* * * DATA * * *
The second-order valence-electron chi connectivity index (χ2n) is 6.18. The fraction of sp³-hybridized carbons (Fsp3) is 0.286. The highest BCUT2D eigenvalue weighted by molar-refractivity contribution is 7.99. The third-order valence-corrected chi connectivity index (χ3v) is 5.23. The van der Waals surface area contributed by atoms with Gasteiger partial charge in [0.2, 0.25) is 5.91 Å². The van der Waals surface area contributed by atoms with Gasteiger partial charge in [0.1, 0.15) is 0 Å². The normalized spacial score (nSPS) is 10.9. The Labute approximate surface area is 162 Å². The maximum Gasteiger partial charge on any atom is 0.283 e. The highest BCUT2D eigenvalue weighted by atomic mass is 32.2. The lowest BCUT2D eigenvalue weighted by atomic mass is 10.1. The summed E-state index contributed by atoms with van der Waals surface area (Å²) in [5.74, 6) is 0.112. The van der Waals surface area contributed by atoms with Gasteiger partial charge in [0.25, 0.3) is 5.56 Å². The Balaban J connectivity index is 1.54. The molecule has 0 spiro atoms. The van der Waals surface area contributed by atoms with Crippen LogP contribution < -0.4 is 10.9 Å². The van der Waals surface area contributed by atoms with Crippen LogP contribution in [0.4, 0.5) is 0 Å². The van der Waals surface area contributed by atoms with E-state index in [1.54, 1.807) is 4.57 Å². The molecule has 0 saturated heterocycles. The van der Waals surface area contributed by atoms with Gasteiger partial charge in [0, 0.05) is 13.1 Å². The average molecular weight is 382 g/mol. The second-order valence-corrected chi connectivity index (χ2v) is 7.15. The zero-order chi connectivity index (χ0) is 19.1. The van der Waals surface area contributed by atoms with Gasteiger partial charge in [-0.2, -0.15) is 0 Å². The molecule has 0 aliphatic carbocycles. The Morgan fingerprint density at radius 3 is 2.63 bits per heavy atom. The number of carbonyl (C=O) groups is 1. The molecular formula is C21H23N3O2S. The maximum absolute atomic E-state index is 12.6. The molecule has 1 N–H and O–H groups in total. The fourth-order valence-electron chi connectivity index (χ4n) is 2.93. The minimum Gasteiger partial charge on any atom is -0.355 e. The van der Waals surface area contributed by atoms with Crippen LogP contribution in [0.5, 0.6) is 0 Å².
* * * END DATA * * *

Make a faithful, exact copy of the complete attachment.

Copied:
The second-order valence-electron chi connectivity index (χ2n) is 6.18. The fraction of sp³-hybridized carbons (Fsp3) is 0.286. The highest BCUT2D eigenvalue weighted by molar-refractivity contribution is 7.99. The third-order valence-corrected chi connectivity index (χ3v) is 5.23. The van der Waals surface area contributed by atoms with Gasteiger partial charge in [0.2, 0.25) is 5.91 Å². The van der Waals surface area contributed by atoms with Gasteiger partial charge in [0.1, 0.15) is 0 Å². The normalized spacial score (nSPS) is 10.9. The Labute approximate surface area is 162 Å². The maximum Gasteiger partial charge on any atom is 0.283 e. The highest BCUT2D eigenvalue weighted by atomic mass is 32.2. The lowest BCUT2D eigenvalue weighted by atomic mass is 10.1. The summed E-state index contributed by atoms with van der Waals surface area (Å²) in [5.74, 6) is 0.112. The van der Waals surface area contributed by atoms with Gasteiger partial charge in [0.25, 0.3) is 5.56 Å². The Balaban J connectivity index is 1.54. The molecule has 0 spiro atoms. The van der Waals surface area contributed by atoms with Crippen LogP contribution < -0.4 is 10.9 Å². The van der Waals surface area contributed by atoms with Crippen LogP contribution in [0.4, 0.5) is 0 Å². The van der Waals surface area contributed by atoms with E-state index in [1.54, 1.807) is 4.57 Å². The molecule has 0 saturated heterocycles. The van der Waals surface area contributed by atoms with Gasteiger partial charge in [0, 0.05) is 13.1 Å². The average molecular weight is 382 g/mol. The second-order valence-corrected chi connectivity index (χ2v) is 7.15. The zero-order chi connectivity index (χ0) is 19.1. The van der Waals surface area contributed by atoms with Gasteiger partial charge in [-0.2, -0.15) is 0 Å². The molecule has 0 aliphatic carbocycles. The Morgan fingerprint density at radius 3 is 2.63 bits per heavy atom. The number of carbonyl (C=O) groups is 1. The molecular formula is C21H23N3O2S. The maximum absolute atomic E-state index is 12.6. The molecule has 1 N–H and O–H groups in total. The fourth-order valence-electron chi connectivity index (χ4n) is 2.93. The minimum Gasteiger partial charge on any atom is -0.355 e. The van der Waals surface area contributed by atoms with Crippen LogP contribution in [0.5, 0.6) is 0 Å².